OCTOBER SKY is a tough sort of film to get people to look at clearly.
Touted in its marketing campaign as "inspirational" and "triumphant" --
usually code words for "sentimental" and "heavy-handed" -- it could easily
lead more cynical movie-goers to dismiss it sight unseen as mawkish
foolishness. Others, of a more feel-good nature, will think they have
seen a great film simply because, well, it makes them feel good. It's
hard for both potential sets of viewers to get a handle on why OCTOBER SKY
works -- it avoids most of the traps the former group fears, while
delivering the satisfying emotional resonance the latter group desires.
Set in 1957, OCTOBER SKY tells the true story of Homer Hickam (Jake
Gyllenhaal), a 17-year-old high school junior in the mining town of
Coalwood, West Virginia. Lacking the football skills of his older brother
Jim (Scott Miles), which has been the only way out for most Coalwood
youth, Homer seems destined to work in the coal mines like his father John
(Chris Cooper). That's until the extraordinary event of October 1957 --
the launch of the Soviet rocket Sputnik -- inspires Homer to work on his
own rocket. Recruiting classmates Quentin (Chris Owen), Roy Lee (William
Lee Scott) and O'Dell (Chad Lindberg) to assist him, Homer sets out to
create a rocket that will land him in the National Science Fair.
Unfortunately, Homer's primary detractor is an important one: his father,
who believes Homer's quest is a fool's errand.
This, of course, is the cue to begin your typical triumph of the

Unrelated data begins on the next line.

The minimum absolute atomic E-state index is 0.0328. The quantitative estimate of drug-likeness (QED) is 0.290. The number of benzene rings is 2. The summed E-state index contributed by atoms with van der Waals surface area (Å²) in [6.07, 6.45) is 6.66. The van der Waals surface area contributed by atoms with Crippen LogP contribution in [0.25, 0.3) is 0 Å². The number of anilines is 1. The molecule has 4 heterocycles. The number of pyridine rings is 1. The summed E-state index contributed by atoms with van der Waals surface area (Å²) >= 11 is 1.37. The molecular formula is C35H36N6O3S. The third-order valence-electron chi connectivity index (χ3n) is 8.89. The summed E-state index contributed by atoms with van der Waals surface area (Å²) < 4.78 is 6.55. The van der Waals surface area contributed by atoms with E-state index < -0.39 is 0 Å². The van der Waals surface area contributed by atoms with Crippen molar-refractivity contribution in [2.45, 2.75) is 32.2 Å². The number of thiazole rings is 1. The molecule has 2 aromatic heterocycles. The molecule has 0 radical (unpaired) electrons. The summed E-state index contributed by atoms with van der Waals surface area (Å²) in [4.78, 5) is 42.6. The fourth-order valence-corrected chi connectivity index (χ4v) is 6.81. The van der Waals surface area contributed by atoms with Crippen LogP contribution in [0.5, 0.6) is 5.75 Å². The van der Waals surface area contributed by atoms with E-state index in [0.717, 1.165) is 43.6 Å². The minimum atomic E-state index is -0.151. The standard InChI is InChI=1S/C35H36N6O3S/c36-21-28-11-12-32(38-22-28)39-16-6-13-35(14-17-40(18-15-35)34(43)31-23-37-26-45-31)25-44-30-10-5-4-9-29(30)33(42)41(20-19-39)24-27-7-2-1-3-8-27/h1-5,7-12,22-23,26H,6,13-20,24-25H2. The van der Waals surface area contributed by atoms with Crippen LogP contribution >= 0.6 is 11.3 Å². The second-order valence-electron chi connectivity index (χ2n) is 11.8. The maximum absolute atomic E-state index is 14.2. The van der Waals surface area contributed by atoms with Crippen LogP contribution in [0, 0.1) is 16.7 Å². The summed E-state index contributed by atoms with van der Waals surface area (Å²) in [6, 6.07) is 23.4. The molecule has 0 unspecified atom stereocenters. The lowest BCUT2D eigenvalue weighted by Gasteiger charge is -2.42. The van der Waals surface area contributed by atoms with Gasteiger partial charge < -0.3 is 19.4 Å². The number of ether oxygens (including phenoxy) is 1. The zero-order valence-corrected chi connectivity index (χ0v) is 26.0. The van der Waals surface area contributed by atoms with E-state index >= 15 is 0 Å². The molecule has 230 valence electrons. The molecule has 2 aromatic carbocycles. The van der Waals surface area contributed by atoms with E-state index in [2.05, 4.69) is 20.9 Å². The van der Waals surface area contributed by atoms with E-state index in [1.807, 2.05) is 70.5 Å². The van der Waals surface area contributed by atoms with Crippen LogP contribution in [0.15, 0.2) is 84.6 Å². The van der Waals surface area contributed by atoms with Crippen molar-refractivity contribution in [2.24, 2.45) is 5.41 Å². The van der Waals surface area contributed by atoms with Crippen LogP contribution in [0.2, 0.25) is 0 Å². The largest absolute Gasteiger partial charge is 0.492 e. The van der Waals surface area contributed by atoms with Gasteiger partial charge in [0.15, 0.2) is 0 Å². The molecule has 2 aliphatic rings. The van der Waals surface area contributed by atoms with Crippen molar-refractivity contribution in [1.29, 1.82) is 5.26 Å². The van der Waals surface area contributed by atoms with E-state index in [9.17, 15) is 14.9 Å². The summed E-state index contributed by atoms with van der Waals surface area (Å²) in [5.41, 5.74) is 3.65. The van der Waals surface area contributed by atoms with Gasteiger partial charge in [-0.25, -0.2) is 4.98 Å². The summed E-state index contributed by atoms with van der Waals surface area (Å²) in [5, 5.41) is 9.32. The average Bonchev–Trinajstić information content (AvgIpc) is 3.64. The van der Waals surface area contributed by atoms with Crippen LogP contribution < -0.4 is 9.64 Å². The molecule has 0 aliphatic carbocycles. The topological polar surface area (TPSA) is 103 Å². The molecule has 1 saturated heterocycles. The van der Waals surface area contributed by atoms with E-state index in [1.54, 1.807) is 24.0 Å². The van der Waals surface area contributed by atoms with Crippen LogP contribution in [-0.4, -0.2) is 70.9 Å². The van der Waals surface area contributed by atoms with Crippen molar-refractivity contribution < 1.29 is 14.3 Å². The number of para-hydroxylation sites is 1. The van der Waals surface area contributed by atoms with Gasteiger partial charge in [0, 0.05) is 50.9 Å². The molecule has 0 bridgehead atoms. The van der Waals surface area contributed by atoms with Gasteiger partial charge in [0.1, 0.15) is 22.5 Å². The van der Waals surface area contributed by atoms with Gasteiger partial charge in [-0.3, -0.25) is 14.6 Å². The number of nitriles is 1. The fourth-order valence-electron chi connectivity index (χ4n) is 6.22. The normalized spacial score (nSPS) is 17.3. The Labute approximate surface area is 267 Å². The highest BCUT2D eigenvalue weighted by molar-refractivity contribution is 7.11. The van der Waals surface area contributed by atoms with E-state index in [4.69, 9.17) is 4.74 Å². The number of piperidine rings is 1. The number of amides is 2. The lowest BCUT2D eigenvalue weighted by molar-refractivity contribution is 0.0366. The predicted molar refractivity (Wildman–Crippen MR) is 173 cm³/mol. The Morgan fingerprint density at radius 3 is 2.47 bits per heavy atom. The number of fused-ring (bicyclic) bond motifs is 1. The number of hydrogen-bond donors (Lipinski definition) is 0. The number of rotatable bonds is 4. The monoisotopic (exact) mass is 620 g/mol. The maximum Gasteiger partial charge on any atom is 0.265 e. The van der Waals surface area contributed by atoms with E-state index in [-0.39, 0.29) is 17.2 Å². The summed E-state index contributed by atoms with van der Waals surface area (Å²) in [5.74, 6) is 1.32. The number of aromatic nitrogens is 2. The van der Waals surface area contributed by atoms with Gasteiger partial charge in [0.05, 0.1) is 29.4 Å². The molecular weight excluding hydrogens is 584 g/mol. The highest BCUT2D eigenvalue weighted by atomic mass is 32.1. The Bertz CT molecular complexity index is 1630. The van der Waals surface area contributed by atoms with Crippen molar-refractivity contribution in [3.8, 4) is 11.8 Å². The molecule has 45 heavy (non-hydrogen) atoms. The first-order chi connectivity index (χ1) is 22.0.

spirit, winning-against-the-odds, kids-wiser-than-their parents
crowd-pleaser. In some ways, the elements in OCTOBER SKY are quite
typical: a determined young hero, societal obstacles, a big climax at a
competitive event. Yet there are enough ways OCTOBER SKY is not typical
to make it surprisingly effective. Director Joe Johnston, best known for
special effects-driven films like JUMANJI and THE ROCKETEER, lends energy
and humor to the montage of failed initial attempts at rocket flight. The
production creates a complete, convincing picture of its small-town world,
treating its characters with a clear-eyed realization that they're neither
simple hicks nor salt-of-the-earth country folk. And there's something
fundamentally, unconventionally appealing about a film where teenagers are
obsessed with an intellectual pursuit, a film where the protagonist proves
his innocence of a suspected crime by using a mathematical formula.
It is also unconventionally appealing to see a father-son
relationship treated with such sensitivity and intelligence. Certainly it
helps that an actor as subtly gifted as Chris Cooper is playing John
Hickam. Too many actors would have made him a gruff thick-head who
converts to understanding just in time for a big hug; Cooper makes John's
stubbornness both caring and slightly dismissive of a boy acting smarter
than his own pa. Jake Gyllenhaal is equally enjoyable as Homer, making
his fascination with rocket science an expression of his desire to explore
the universe beyond Coalwood. The interactions between John and Homer
form OCTOBER SKY's emotional backbone, and nearly every one of them is
pitched at a level of conflict which seems honest rather than
There are a number of occasions when OCTOBER SKY does begin to feel
like its more convention-bound cousins. There is an obligatory romantic
sub-plot for Homer which appears and disappears so quickly that there
hardly seems to be a point; an illness experienced by Homer's favorite
teacher (Laura Dern), while historically accurate, further bogs down the
narrative. The last half-hour of OCTOBER SKY is not nearly as well-paced
as the first hour, dragging out Homer's journey to the National Science
Fair, but that doesn't detract from the film's many pleasures. OCTOBER
SKY is inspirational, and it is triumphant; it's also smart, well-written,
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